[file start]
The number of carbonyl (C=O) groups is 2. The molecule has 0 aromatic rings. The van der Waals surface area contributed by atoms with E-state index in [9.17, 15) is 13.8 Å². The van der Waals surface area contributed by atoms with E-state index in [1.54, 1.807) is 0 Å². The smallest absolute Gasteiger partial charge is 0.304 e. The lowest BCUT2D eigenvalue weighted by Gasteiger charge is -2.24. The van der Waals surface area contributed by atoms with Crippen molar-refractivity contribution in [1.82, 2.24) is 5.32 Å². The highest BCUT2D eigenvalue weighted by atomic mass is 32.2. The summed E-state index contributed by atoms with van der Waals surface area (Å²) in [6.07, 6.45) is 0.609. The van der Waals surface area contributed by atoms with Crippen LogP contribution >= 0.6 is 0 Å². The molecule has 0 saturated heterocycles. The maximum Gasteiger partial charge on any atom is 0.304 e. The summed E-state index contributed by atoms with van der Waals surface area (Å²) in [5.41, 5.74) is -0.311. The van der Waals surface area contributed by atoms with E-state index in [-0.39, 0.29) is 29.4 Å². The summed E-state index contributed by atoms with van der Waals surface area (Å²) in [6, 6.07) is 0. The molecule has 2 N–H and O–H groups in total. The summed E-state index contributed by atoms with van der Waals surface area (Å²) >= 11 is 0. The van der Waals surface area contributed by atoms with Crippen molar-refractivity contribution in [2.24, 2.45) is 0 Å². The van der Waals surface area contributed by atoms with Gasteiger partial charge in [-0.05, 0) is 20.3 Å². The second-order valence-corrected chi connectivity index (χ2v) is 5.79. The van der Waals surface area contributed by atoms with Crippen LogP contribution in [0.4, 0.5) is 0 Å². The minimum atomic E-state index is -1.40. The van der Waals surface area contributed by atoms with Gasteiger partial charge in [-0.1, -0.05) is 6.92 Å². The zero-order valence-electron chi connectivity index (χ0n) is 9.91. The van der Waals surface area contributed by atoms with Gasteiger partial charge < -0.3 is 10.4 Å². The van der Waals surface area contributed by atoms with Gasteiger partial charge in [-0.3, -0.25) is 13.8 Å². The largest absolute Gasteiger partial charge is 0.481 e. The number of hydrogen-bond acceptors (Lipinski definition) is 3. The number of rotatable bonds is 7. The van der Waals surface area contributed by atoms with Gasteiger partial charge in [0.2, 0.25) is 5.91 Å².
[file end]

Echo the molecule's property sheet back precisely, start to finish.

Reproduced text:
The number of carbonyl (C=O) groups is 2. The molecule has 0 aromatic rings. The van der Waals surface area contributed by atoms with E-state index in [9.17, 15) is 13.8 Å². The van der Waals surface area contributed by atoms with E-state index in [1.54, 1.807) is 0 Å². The smallest absolute Gasteiger partial charge is 0.304 e. The lowest BCUT2D eigenvalue weighted by Gasteiger charge is -2.24. The van der Waals surface area contributed by atoms with Crippen molar-refractivity contribution in [1.82, 2.24) is 5.32 Å². The highest BCUT2D eigenvalue weighted by atomic mass is 32.2. The summed E-state index contributed by atoms with van der Waals surface area (Å²) in [6.07, 6.45) is 0.609. The van der Waals surface area contributed by atoms with Crippen LogP contribution >= 0.6 is 0 Å². The molecule has 0 saturated heterocycles. The maximum Gasteiger partial charge on any atom is 0.304 e. The summed E-state index contributed by atoms with van der Waals surface area (Å²) in [5.41, 5.74) is -0.311. The van der Waals surface area contributed by atoms with E-state index in [-0.39, 0.29) is 29.4 Å². The summed E-state index contributed by atoms with van der Waals surface area (Å²) in [6, 6.07) is 0. The molecule has 2 N–H and O–H groups in total. The summed E-state index contributed by atoms with van der Waals surface area (Å²) >= 11 is 0. The van der Waals surface area contributed by atoms with Crippen molar-refractivity contribution in [2.24, 2.45) is 0 Å². The van der Waals surface area contributed by atoms with Gasteiger partial charge in [-0.05, 0) is 20.3 Å². The second-order valence-corrected chi connectivity index (χ2v) is 5.79. The van der Waals surface area contributed by atoms with Crippen LogP contribution in [0.4, 0.5) is 0 Å². The minimum atomic E-state index is -1.40. The van der Waals surface area contributed by atoms with Gasteiger partial charge in [-0.1, -0.05) is 6.92 Å². The zero-order valence-electron chi connectivity index (χ0n) is 9.91. The van der Waals surface area contributed by atoms with Gasteiger partial charge < -0.3 is 10.4 Å². The van der Waals surface area contributed by atoms with Gasteiger partial charge in [-0.3, -0.25) is 13.8 Å². The largest absolute Gasteiger partial charge is 0.481 e. The number of hydrogen-bond acceptors (Lipinski definition) is 3. The number of rotatable bonds is 7. The van der Waals surface area contributed by atoms with Gasteiger partial charge in [0.2, 0.25) is 5.91 Å².